In the third episode Brian explains how the atmosphere of a planet or moon can shape its surface, and that Saturn's moon Titan has one much like our own. Though far denser and thousands of miles higher it is able to to support a methano-logical cycle, where methane can exist as ice, water and gas just like hydrogen here on earth. Due to the low gravity and dense atmosphere the methane would fall as thick blobs of water very slowly like snow does here. It's this constant cycle that creates ice sheets, rivers, canyons and rain shaping the surface of Titan to resemble that of Earth.






Thee Silver Mt Zion Memorial Orchestra

I went to the academy tonight to see thee Silver Mt Zion Memorial Orchestra, an experimental band with members of Godspeed You! Black Emperor, from Montreal, Canada. It was truly humanistic performance which I've rarely experienced, taking you through heartfelt reflection in beautifully paced verses and kicked out choruses in songs like 'god bless our dead marines', 'There is a light' and 'I built myself a metal bird'.

During the set Efrin Mueck, vocalist and guitarist, made a bold statement about never falling in love with music as it will only break your heart, which was sadly heckled down, he wasn't going to get his point across to this audience.

In an article he wrote for fishpiss magazine, he elaborates, "there was a time I swear there was a time when music belonged to the people, when songs were the things that we made for each other in spite of, prettiest wordings or saddest angriest warblings to pass between us like hugs or handshakes, the sacredest sacrement of peoplehood's dreamings, hopes, resentments & confusions, or like the ringing of chords like perfect bells to smite wicked politicians, judges or occupying armies, or like all the mucky messy mess of our wandering livings here all wrapped around gutstring or torn throat-chords choking on a tuneful rhyming riddle; a thing that belonged to we the people here all strewn across this muddy spinning rock, a fiery spittle-vapour that clung like fog to the cold cold dirt the FREE dirt of this prettiest starving land, hung there like sacred harps in the fog, cradling sweet skinny tubercular babies to dream a little while— A SAVING GRACE that was once and COULD STILL BE AGAIN".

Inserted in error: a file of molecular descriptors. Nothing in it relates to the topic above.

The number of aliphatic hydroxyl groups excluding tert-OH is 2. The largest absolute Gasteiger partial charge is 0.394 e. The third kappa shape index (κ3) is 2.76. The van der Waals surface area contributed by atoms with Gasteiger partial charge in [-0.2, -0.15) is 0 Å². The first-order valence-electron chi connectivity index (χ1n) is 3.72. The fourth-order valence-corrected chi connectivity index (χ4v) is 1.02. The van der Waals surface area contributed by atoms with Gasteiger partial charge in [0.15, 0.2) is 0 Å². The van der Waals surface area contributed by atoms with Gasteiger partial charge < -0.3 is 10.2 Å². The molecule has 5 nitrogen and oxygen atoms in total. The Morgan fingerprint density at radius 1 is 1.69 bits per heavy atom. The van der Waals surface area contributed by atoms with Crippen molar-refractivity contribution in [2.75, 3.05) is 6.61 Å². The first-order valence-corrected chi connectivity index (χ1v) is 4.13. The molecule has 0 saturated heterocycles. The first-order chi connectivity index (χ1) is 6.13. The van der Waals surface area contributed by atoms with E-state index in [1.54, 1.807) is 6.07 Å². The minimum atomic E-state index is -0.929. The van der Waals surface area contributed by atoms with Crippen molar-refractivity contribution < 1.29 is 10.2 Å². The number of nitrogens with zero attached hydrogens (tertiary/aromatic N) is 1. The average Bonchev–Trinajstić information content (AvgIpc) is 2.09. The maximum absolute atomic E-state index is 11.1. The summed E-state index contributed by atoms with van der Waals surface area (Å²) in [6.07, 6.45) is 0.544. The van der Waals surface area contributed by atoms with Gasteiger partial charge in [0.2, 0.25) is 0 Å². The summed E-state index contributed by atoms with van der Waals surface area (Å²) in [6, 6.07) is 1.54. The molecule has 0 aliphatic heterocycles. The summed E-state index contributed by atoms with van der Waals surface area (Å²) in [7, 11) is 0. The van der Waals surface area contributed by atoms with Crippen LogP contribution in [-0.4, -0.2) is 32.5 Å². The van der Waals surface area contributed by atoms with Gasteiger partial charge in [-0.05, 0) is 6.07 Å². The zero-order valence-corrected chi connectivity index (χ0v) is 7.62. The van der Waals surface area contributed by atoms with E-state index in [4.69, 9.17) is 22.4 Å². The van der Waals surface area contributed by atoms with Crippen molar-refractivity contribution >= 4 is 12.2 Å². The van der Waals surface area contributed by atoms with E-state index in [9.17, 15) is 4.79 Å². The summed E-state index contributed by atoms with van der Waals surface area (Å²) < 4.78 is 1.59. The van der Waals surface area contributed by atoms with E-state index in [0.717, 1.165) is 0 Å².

It was fascinating to watch the varied techniques employed by the musicians, how the percussionist used an array of different sticks and brushes to subtly sweep his snare drum and make his high-hats resonate like crystal singing bowls or the way violinist Jessica Moss would sing directly into the pickups of her instrument.

Seeing how much the band truly loved expressing themselves through their music made me think about how I've perhaps fallen a little out of tune in my own work, and should maybe re-evaluate what it is I actually want to do with my talent and skills.

Summed up wonderfully as a slogan on a tshirt I bought after the show "C'mon, persevere ye bright punk-rockers, S.Mt.Z."

If you've never A Silver Mt. Zion, then I strongly recommend trying to catch one of their live shows, I don't think recordings do them full credit.







Wednesday, 3 March 2010

Ian Anderson workshop work featured on Prosthetic Knowledge

Quite pleased to see my work from the Ian Anderson workshop has been featured on the Prosthetic Knowledge blog. You can view the post here




My website is now live

I've not updated the blog for some time as I have been busy working on my website and have three other projects on the go. You can view my site at http://www.arrontierney.co.uk